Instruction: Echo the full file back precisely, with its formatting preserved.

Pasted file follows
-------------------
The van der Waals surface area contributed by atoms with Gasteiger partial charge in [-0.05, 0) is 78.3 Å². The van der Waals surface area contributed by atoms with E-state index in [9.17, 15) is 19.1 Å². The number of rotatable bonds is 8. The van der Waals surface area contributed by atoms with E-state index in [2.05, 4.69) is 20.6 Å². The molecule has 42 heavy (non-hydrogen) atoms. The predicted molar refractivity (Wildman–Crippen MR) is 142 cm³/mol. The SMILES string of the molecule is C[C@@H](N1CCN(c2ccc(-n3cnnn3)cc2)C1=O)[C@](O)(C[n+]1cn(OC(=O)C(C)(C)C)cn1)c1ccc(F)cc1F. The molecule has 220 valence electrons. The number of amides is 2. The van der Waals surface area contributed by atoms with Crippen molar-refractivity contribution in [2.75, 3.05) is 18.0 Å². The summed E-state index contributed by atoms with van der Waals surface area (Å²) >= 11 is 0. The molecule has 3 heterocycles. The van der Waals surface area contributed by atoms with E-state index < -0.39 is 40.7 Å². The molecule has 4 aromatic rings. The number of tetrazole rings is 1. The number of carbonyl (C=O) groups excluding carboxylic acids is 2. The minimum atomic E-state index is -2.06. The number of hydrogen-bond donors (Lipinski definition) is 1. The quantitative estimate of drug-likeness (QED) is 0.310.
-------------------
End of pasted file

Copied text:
The van der Waals surface area contributed by atoms with Gasteiger partial charge in [-0.05, 0) is 78.3 Å². The van der Waals surface area contributed by atoms with E-state index in [9.17, 15) is 19.1 Å². The number of rotatable bonds is 8. The van der Waals surface area contributed by atoms with E-state index in [2.05, 4.69) is 20.6 Å². The molecule has 42 heavy (non-hydrogen) atoms. The predicted molar refractivity (Wildman–Crippen MR) is 142 cm³/mol. The SMILES string of the molecule is C[C@@H](N1CCN(c2ccc(-n3cnnn3)cc2)C1=O)[C@](O)(C[n+]1cn(OC(=O)C(C)(C)C)cn1)c1ccc(F)cc1F. The molecule has 220 valence electrons. The number of amides is 2. The van der Waals surface area contributed by atoms with Crippen molar-refractivity contribution in [2.75, 3.05) is 18.0 Å². The summed E-state index contributed by atoms with van der Waals surface area (Å²) >= 11 is 0. The molecule has 3 heterocycles. The van der Waals surface area contributed by atoms with E-state index < -0.39 is 40.7 Å². The molecule has 4 aromatic rings. The number of tetrazole rings is 1. The number of carbonyl (C=O) groups excluding carboxylic acids is 2. The minimum atomic E-state index is -2.06. The number of hydrogen-bond donors (Lipinski definition) is 1. The quantitative estimate of drug-likeness (QED) is 0.310.